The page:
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Politics should stay away from World Cup

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World Cup - Group A - Russia vs Saudi Arabia - Luzhniki Stadium, Moscow, Russia - June 14, 2018 General view of a fan shop outside the stadium before the match. REUTERS/Kai Pfaffenbach

The 2018 FIFA World Cup – a carnival for worldwide fans – kicked off last night at Luzhniki Stadium in Moscow. For one month, not only will Russia become a center of celebrations, but countless cities in other parts of the world will be immersed in festival mood.

Some Western countries have failed in politicising the event. Without solid evidence, they accused Moscow of poisoning a former Russian spy who had settled in the UK. London took the lead in slapping sanctions by expelling Russian diplomats and announcing that it will not send officials to participate in events related to the World Cup in Russia.

The bid to politicise the World Cup did not draw popular support. In the beginning, some politicians in the UK even suggested that the England team pull out of the competition, which was protested by local people. Officials boycotting Russia are only in a minority. According to official Russian reports, leaders of more than 20 countries, including Chinese President Xi Jinping’s special envoy and Vice Premier Sun Chunlan, will attend the opening ceremony.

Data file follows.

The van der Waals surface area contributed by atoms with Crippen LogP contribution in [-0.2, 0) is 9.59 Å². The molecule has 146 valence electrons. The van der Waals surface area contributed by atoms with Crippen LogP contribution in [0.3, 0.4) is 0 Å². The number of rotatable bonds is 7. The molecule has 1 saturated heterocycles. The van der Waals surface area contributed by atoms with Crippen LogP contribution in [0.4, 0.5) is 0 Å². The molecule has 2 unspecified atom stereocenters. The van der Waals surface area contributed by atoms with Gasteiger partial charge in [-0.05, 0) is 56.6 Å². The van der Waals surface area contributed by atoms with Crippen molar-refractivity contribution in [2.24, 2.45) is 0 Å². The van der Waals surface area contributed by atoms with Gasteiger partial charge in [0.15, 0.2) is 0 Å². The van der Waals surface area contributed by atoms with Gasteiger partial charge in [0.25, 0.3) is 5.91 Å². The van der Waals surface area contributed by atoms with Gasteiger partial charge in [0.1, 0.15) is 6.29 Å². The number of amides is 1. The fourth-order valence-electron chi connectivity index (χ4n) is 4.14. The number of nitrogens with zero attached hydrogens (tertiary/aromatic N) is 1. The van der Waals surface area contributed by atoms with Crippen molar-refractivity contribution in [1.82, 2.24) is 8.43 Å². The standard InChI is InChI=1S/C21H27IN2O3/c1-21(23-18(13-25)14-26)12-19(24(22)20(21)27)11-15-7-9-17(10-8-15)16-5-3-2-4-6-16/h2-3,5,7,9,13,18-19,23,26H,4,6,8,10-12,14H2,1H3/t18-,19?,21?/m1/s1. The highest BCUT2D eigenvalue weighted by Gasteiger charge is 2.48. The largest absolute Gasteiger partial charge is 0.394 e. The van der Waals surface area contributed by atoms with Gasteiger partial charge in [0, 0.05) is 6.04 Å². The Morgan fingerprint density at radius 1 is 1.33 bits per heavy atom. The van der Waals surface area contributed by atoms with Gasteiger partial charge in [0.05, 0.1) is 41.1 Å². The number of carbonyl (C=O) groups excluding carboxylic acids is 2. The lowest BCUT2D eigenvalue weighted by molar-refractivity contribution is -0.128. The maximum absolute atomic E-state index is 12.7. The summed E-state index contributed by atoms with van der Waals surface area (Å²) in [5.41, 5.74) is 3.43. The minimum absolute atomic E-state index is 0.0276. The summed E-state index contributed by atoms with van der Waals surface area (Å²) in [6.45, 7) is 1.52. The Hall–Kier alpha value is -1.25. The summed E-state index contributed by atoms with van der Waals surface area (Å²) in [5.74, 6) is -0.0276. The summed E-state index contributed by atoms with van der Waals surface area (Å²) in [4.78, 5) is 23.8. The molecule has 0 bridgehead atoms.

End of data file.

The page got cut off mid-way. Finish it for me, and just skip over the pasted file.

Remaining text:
As the day approaches, a majority of the public has been focusing on predicting results. The European Parliament declared that it would hold a resolution on the human rights situation in Russia yesterday. The move, incompatible as it is with the mood of pageantry in the soccer world, will only be ignored.

Ticket sales for this World Cup picked up very well. Eighty percent of tickets had been sold by May. According to FIFA’s latest data, among the 2.4 million tickets sold, 40,000 went to Chinese fans, more than those purchased by people from participating countries such as Spain and England.

Politicising and stoking confrontation because of a specific controversy draws yawns. International conflicts are dwindling and peace is coming back. A stable society, better life, increasing happiness and wonderful things have become a universal social value. The one trying to spoil it will be embarrassed.

British Foreign Secretary Boris Johnson has compared the Russian World Cup to the 1936 Olympics hosted by Nazi Germany. Except showing London’s displeasure, the comparison does little to recognise the momentous event.

Western sanctions have damaged the Russian economy but failed to cripple it. The Russian economy has weathered the most difficult time and has shown an uptick. More importantly, sanctions and suppression didn’t destroy the will and solidarity of Russian society. The West needs to learn to respect Russia. Pluralism is one of the concepts promoted by the World Cup.

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